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Acetaminophen Appears to Blunt Emotional Response

Research involved two experiments, each enlisting about 80 college students

WEDNESDAY, April 15, 2015 (HealthDay News) — Acetaminophen may do more than simply dull pain — it may also dull positive and negative emotions, new research indicates. The study was published online April 10 in Psychological Science.

In the first experiment, half of the participants took a 1,000-mg dose of acetaminophen, while the other half took placebo. An hour later, all were shown 40 photographs designed to provoke emotional responses that ranged from positive (pictures of children playing with cute pets) to negative (photos of sickly, underfed children). Participants ranked each photo’s emotional content, and then indicated how each image made them feel. Those who took acetaminophen offered more muted responses to both the negative and the positive images.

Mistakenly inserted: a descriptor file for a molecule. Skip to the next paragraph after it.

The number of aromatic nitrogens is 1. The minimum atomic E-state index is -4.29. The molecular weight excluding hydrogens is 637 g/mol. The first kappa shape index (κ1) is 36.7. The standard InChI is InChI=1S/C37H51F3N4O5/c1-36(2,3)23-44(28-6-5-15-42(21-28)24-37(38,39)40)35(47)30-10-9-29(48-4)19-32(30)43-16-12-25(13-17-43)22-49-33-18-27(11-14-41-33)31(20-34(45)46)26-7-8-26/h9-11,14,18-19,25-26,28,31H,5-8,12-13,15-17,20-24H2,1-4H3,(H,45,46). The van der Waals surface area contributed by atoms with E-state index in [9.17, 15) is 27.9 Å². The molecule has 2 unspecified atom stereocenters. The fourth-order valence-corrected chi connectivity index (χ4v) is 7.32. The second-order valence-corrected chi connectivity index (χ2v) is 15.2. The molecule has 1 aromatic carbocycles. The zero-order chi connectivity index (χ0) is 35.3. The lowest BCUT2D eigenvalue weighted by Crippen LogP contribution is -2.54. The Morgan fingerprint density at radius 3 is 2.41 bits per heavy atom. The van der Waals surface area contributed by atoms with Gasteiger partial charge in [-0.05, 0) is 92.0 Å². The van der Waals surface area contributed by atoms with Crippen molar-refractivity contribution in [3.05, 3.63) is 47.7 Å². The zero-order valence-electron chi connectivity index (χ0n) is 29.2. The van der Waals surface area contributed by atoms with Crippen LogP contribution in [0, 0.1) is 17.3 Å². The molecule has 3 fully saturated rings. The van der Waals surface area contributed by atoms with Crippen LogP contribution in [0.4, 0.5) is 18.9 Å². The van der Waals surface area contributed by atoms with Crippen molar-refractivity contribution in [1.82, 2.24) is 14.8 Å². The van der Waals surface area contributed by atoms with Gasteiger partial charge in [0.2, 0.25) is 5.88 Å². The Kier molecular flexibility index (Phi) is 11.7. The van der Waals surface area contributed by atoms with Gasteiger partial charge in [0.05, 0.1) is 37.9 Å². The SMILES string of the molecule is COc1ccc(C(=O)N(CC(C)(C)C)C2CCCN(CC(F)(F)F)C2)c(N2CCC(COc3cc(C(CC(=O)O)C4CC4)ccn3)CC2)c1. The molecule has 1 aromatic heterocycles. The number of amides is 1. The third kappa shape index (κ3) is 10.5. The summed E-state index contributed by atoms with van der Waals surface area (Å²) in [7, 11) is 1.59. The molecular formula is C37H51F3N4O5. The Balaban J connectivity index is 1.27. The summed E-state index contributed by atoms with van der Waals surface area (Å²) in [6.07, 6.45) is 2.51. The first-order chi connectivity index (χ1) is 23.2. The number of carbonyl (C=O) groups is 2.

A follow-up study was structured exactly the same way, but also asked participants to indicate how much of the color blue they saw in each image. The goal was to see whether acetaminophen only affected emotions, or if it also affected the ability to cast accurate judgments overall. The researchers found that acetaminophen had no impact on color assessment — suggesting that only emotions were affected.

McNeil Consumer Healthcare, the manufacturer of Tylenol, took issue with the findings. In a statement, the company said that the study has “a very small sample size, making it difficult to draw definitive conclusions about the impact of acetaminophen on the response to both positive and negative emotional stimuli.”

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